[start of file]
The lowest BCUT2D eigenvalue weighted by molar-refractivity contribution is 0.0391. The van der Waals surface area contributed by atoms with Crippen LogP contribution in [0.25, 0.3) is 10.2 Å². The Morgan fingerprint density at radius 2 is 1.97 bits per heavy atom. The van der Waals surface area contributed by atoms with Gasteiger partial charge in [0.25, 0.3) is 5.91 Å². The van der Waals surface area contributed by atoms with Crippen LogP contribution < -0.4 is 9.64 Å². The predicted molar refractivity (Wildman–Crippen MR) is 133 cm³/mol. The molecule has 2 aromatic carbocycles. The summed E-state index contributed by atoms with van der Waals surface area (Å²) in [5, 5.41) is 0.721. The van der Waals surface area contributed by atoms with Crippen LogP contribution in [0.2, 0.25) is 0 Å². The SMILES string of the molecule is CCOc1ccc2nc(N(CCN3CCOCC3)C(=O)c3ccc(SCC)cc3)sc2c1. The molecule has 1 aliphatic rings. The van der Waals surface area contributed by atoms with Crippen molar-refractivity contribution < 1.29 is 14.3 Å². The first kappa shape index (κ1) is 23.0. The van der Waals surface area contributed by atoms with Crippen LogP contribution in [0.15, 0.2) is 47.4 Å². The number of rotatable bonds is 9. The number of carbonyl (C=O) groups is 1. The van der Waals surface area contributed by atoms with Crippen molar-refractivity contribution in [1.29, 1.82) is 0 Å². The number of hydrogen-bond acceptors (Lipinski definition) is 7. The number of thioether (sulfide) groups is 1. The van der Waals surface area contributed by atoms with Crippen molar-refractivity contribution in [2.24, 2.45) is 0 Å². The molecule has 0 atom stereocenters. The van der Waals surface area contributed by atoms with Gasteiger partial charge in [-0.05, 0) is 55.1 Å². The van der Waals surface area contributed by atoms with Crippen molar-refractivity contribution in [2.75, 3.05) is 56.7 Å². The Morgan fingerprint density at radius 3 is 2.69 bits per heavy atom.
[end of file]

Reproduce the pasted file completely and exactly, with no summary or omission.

The lowest BCUT2D eigenvalue weighted by molar-refractivity contribution is 0.0391. The van der Waals surface area contributed by atoms with Crippen LogP contribution in [0.25, 0.3) is 10.2 Å². The Morgan fingerprint density at radius 2 is 1.97 bits per heavy atom. The van der Waals surface area contributed by atoms with Gasteiger partial charge in [0.25, 0.3) is 5.91 Å². The van der Waals surface area contributed by atoms with Crippen LogP contribution < -0.4 is 9.64 Å². The predicted molar refractivity (Wildman–Crippen MR) is 133 cm³/mol. The molecule has 2 aromatic carbocycles. The summed E-state index contributed by atoms with van der Waals surface area (Å²) in [5, 5.41) is 0.721. The van der Waals surface area contributed by atoms with Crippen LogP contribution in [0.2, 0.25) is 0 Å². The SMILES string of the molecule is CCOc1ccc2nc(N(CCN3CCOCC3)C(=O)c3ccc(SCC)cc3)sc2c1. The molecule has 1 aliphatic rings. The van der Waals surface area contributed by atoms with Crippen molar-refractivity contribution < 1.29 is 14.3 Å². The first kappa shape index (κ1) is 23.0. The van der Waals surface area contributed by atoms with Crippen LogP contribution in [0.15, 0.2) is 47.4 Å². The number of rotatable bonds is 9. The number of carbonyl (C=O) groups is 1. The van der Waals surface area contributed by atoms with Crippen molar-refractivity contribution in [1.29, 1.82) is 0 Å². The number of hydrogen-bond acceptors (Lipinski definition) is 7. The number of thioether (sulfide) groups is 1. The van der Waals surface area contributed by atoms with Crippen molar-refractivity contribution in [2.24, 2.45) is 0 Å². The molecule has 0 atom stereocenters. The van der Waals surface area contributed by atoms with Gasteiger partial charge in [-0.05, 0) is 55.1 Å². The van der Waals surface area contributed by atoms with Crippen molar-refractivity contribution in [2.75, 3.05) is 56.7 Å². The Morgan fingerprint density at radius 3 is 2.69 bits per heavy atom.